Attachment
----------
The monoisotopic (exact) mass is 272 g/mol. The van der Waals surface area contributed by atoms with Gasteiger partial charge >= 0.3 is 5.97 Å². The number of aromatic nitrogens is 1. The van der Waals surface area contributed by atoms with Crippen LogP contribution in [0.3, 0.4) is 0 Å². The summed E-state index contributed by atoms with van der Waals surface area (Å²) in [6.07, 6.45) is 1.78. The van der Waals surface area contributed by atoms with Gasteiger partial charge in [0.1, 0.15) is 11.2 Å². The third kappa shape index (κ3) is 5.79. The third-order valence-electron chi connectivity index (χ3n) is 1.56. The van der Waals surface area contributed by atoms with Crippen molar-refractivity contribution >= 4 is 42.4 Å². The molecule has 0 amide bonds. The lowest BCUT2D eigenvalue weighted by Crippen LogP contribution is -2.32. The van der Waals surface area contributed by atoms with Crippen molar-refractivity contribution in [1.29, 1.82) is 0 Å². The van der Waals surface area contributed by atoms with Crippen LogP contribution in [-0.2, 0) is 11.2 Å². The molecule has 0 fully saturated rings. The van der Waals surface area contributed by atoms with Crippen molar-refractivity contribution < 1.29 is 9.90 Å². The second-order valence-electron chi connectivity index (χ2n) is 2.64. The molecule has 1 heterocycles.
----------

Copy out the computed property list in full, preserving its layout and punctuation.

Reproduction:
The monoisotopic (exact) mass is 272 g/mol. The van der Waals surface area contributed by atoms with Gasteiger partial charge >= 0.3 is 5.97 Å². The number of aromatic nitrogens is 1. The van der Waals surface area contributed by atoms with Crippen LogP contribution in [0.3, 0.4) is 0 Å². The summed E-state index contributed by atoms with van der Waals surface area (Å²) in [6.07, 6.45) is 1.78. The van der Waals surface area contributed by atoms with Gasteiger partial charge in [0.1, 0.15) is 11.2 Å². The third kappa shape index (κ3) is 5.79. The third-order valence-electron chi connectivity index (χ3n) is 1.56. The van der Waals surface area contributed by atoms with Crippen molar-refractivity contribution >= 4 is 42.4 Å². The molecule has 0 amide bonds. The lowest BCUT2D eigenvalue weighted by Crippen LogP contribution is -2.32. The van der Waals surface area contributed by atoms with Crippen molar-refractivity contribution in [1.29, 1.82) is 0 Å². The van der Waals surface area contributed by atoms with Crippen LogP contribution in [-0.2, 0) is 11.2 Å². The molecule has 0 fully saturated rings. The van der Waals surface area contributed by atoms with Crippen molar-refractivity contribution < 1.29 is 9.90 Å². The second-order valence-electron chi connectivity index (χ2n) is 2.64. The molecule has 1 heterocycles.